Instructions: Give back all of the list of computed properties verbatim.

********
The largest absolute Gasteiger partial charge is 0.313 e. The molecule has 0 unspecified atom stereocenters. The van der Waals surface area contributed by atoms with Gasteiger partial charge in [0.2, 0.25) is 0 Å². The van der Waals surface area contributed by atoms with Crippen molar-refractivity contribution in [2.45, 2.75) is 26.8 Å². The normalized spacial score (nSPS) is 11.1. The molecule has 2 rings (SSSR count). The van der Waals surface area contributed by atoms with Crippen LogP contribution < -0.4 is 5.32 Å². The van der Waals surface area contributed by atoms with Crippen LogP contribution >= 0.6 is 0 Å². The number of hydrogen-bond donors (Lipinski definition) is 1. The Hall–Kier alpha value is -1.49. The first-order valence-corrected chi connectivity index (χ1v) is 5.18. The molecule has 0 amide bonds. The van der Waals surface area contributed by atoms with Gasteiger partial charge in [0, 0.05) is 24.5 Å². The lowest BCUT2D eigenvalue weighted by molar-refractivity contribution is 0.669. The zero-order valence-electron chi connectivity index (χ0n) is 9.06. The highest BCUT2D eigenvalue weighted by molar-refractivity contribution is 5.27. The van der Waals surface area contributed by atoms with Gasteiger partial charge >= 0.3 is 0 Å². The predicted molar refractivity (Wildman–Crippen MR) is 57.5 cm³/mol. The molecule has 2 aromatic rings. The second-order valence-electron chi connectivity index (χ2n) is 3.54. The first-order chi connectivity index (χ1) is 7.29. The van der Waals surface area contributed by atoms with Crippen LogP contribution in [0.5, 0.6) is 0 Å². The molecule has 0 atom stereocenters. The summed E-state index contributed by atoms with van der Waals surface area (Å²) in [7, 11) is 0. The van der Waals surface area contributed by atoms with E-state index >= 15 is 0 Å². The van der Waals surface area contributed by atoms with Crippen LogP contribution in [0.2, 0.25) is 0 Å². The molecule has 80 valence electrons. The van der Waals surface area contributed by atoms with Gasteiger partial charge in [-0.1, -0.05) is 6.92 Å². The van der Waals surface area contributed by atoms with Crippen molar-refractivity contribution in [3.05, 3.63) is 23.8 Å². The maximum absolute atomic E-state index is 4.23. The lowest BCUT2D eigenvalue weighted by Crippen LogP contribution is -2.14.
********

The largest absolute Gasteiger partial charge is 0.313 e. The molecule has 0 unspecified atom stereocenters. The van der Waals surface area contributed by atoms with Gasteiger partial charge in [0.2, 0.25) is 0 Å². The van der Waals surface area contributed by atoms with Crippen molar-refractivity contribution in [2.45, 2.75) is 26.8 Å². The normalized spacial score (nSPS) is 11.1. The molecule has 2 rings (SSSR count). The van der Waals surface area contributed by atoms with Crippen LogP contribution < -0.4 is 5.32 Å². The van der Waals surface area contributed by atoms with Crippen LogP contribution >= 0.6 is 0 Å². The number of hydrogen-bond donors (Lipinski definition) is 1. The Hall–Kier alpha value is -1.49. The first-order valence-corrected chi connectivity index (χ1v) is 5.18. The molecule has 0 amide bonds. The van der Waals surface area contributed by atoms with Gasteiger partial charge in [0, 0.05) is 24.5 Å². The lowest BCUT2D eigenvalue weighted by molar-refractivity contribution is 0.669. The zero-order valence-electron chi connectivity index (χ0n) is 9.06. The highest BCUT2D eigenvalue weighted by molar-refractivity contribution is 5.27. The van der Waals surface area contributed by atoms with Gasteiger partial charge >= 0.3 is 0 Å². The predicted molar refractivity (Wildman–Crippen MR) is 57.5 cm³/mol. The molecule has 2 aromatic rings. The second-order valence-electron chi connectivity index (χ2n) is 3.54. The first-order chi connectivity index (χ1) is 7.29. The van der Waals surface area contributed by atoms with Crippen LogP contribution in [0.5, 0.6) is 0 Å². The molecule has 0 atom stereocenters. The summed E-state index contributed by atoms with van der Waals surface area (Å²) in [7, 11) is 0. The van der Waals surface area contributed by atoms with E-state index >= 15 is 0 Å². The van der Waals surface area contributed by atoms with Crippen LogP contribution in [0.2, 0.25) is 0 Å². The molecule has 80 valence electrons. The van der Waals surface area contributed by atoms with Gasteiger partial charge in [-0.1, -0.05) is 6.92 Å². The van der Waals surface area contributed by atoms with Crippen molar-refractivity contribution in [3.05, 3.63) is 23.8 Å². The maximum absolute atomic E-state index is 4.23. The lowest BCUT2D eigenvalue weighted by Crippen LogP contribution is -2.14.